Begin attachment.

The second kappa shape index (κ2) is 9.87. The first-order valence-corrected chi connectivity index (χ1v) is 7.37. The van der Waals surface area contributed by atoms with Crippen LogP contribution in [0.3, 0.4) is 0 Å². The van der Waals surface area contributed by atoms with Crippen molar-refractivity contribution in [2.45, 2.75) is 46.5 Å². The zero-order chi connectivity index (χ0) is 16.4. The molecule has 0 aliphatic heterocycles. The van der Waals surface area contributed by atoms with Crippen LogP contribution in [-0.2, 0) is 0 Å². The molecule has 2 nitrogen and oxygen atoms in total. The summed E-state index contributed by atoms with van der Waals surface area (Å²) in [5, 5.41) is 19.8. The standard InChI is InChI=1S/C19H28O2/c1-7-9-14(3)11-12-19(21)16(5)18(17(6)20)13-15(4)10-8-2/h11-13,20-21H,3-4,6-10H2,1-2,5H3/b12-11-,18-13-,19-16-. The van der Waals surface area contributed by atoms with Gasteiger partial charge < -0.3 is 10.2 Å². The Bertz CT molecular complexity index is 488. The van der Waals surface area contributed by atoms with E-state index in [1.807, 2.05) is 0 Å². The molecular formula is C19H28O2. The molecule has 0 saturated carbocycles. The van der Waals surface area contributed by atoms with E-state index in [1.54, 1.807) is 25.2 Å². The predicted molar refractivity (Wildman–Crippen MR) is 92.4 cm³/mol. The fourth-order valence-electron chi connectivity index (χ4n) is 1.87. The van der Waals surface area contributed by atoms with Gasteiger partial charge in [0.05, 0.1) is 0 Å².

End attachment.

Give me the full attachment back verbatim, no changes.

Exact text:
The second kappa shape index (κ2) is 9.87. The first-order valence-corrected chi connectivity index (χ1v) is 7.37. The van der Waals surface area contributed by atoms with Crippen LogP contribution in [0.3, 0.4) is 0 Å². The van der Waals surface area contributed by atoms with Crippen molar-refractivity contribution in [2.45, 2.75) is 46.5 Å². The zero-order chi connectivity index (χ0) is 16.4. The molecule has 0 aliphatic heterocycles. The van der Waals surface area contributed by atoms with Crippen LogP contribution in [-0.2, 0) is 0 Å². The molecule has 2 nitrogen and oxygen atoms in total. The summed E-state index contributed by atoms with van der Waals surface area (Å²) in [5, 5.41) is 19.8. The standard InChI is InChI=1S/C19H28O2/c1-7-9-14(3)11-12-19(21)16(5)18(17(6)20)13-15(4)10-8-2/h11-13,20-21H,3-4,6-10H2,1-2,5H3/b12-11-,18-13-,19-16-. The van der Waals surface area contributed by atoms with Gasteiger partial charge < -0.3 is 10.2 Å². The Bertz CT molecular complexity index is 488. The van der Waals surface area contributed by atoms with E-state index in [1.807, 2.05) is 0 Å². The molecular formula is C19H28O2. The molecule has 0 saturated carbocycles. The van der Waals surface area contributed by atoms with E-state index in [1.54, 1.807) is 25.2 Å². The predicted molar refractivity (Wildman–Crippen MR) is 92.4 cm³/mol. The fourth-order valence-electron chi connectivity index (χ4n) is 1.87. The van der Waals surface area contributed by atoms with Gasteiger partial charge in [0.05, 0.1) is 0 Å².